I'd rather play three-card monty on a street corner in Queens than take this pompous asshat's recommendation on ANYTHING. If there is one person in the entire financial crisis/crash/collapse who is a certifiable loon, it is Jim Cramer.
Not every country with nuclear plants is plagued with earthquakes and tsunamis. Japan's nuclear plants were built long ago and probably not in the best location for the natural disasters which they experience. It is way too early to say nuclear is dead. In the US we do need to take advantage of the plentiful and cheap nat gas we have...maybe this disaster will make us rethink how we use energy sources out there...there is no perfect fuel...each has its issue/s.
Ms. Williams -- I feel obliged to set the record straight.
1. You are correct that nuclear plants are expensive to construct and maintain, but when you compare the total cost of ownership (TCO) of a nuclear plant to a conventional plant of equal generation capacity, the nuclear plant is about 1/3 the cost. Only hydroelectric has a lower TCO. Fuel costs over the lifespan of a fossil fuel plant far outweigh the TCO for a nuclear plant.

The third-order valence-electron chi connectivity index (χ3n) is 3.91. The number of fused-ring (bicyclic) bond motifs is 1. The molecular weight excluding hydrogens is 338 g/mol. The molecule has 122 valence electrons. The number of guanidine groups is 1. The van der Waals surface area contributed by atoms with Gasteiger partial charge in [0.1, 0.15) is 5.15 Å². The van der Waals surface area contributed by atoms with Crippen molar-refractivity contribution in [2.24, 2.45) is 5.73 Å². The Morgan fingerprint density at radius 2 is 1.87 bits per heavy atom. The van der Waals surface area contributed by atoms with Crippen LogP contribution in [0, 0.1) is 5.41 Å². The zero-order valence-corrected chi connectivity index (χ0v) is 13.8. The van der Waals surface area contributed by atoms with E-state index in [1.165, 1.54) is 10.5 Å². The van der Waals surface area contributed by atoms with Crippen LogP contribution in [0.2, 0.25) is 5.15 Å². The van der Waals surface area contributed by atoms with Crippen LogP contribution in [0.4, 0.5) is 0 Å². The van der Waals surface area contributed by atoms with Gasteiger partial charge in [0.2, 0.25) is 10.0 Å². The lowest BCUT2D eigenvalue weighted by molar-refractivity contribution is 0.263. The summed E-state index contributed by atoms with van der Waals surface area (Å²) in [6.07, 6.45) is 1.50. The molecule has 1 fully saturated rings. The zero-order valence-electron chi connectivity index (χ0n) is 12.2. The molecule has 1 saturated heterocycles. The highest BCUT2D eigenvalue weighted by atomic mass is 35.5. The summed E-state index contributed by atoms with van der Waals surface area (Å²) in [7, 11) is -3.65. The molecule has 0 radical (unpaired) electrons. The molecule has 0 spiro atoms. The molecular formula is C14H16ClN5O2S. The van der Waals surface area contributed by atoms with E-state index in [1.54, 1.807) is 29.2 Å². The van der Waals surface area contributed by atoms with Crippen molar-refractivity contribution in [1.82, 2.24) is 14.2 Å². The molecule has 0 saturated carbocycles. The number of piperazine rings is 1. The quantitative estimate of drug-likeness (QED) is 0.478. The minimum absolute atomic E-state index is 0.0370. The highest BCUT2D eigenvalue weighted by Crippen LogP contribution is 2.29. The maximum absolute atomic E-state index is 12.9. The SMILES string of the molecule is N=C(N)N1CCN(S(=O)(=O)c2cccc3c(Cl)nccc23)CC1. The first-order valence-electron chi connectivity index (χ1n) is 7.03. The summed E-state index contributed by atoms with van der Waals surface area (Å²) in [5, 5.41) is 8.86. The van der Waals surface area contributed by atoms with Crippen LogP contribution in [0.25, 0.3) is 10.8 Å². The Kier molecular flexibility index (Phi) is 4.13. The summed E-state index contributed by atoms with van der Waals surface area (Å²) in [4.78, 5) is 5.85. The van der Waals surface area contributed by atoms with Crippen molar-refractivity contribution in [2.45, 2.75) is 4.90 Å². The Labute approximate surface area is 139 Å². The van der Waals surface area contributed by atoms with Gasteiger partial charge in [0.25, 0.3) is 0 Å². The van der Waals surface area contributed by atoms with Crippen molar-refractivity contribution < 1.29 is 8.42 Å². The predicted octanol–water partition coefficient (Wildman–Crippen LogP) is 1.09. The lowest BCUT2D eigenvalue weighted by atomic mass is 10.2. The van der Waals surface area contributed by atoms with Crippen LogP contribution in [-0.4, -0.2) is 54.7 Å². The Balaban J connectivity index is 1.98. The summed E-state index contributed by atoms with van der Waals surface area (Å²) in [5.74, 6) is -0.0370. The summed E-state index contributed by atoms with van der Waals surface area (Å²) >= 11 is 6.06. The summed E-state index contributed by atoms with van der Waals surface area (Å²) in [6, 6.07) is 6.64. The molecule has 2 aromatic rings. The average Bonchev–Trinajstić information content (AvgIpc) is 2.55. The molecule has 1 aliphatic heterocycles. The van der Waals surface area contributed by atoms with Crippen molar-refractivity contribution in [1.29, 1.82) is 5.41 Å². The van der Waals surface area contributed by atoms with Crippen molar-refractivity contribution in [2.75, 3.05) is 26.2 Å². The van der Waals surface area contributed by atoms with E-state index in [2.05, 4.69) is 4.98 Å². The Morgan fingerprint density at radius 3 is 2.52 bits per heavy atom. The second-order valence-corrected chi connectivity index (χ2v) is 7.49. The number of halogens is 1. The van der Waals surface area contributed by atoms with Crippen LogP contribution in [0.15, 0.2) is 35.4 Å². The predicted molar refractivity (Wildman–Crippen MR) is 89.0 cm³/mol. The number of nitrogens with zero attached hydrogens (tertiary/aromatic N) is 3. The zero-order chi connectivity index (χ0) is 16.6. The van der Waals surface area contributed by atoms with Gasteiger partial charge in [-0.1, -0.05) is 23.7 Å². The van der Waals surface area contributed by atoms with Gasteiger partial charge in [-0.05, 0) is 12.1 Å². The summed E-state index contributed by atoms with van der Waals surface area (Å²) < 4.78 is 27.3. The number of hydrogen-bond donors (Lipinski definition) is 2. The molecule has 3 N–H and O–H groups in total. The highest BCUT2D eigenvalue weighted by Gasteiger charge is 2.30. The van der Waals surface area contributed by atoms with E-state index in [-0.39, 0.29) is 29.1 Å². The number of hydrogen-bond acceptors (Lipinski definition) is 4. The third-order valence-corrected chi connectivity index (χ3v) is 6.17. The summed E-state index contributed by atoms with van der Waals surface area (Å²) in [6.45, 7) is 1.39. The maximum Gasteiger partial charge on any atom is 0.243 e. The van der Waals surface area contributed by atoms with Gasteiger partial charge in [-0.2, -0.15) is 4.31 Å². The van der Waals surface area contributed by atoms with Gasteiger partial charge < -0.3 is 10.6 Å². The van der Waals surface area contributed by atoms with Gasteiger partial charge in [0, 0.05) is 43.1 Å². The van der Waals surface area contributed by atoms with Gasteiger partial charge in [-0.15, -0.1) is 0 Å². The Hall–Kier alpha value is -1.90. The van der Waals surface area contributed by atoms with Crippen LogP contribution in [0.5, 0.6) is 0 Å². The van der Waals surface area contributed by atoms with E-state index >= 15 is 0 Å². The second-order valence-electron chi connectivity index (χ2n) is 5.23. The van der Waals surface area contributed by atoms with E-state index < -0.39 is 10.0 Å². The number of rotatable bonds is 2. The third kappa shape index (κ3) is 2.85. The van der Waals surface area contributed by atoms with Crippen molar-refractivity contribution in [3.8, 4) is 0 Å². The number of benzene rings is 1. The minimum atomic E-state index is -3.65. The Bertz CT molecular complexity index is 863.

2. Radiation does not "eventually eat through and destroy everything." Many materials are radioactively stable. This means the either do not reach a higher atomic energy state when irradiated, or their radioactive half life is so short (seconds to minutes) that the collateral damage of radiation "leaking" from these materials is insignificant (you will receive more radiation from the sun during a 1 hour tanning session on the beach).
3. You are right that radiation causes cancer and/or death. Radiation (properly used) also saves lives. Go ask many of the cancer survivors who had radiation treatments (like myself with thyroid cancer).
4. Yes, nuclear reactors need a water supply for cooling. With modern reactors, however, the water supply does not need to be inviolable. Effluent water cooling techniques are generally able to return water to the same source within 3-5 degrees of the source temperature. Modern reactors do not irradiate the water, which is limited to the secondary heat exchange and electricity turbine systems.
5. Yes, they produce waste, but its disposal is included in the TCO (1), does not eat through anything (2), much of the waste is used in medical and other industrial processes, with a relatively small fraction (generally cesium and strontium) that needs longer term radioactive disposal (3), and the water is not radioactive waste (4).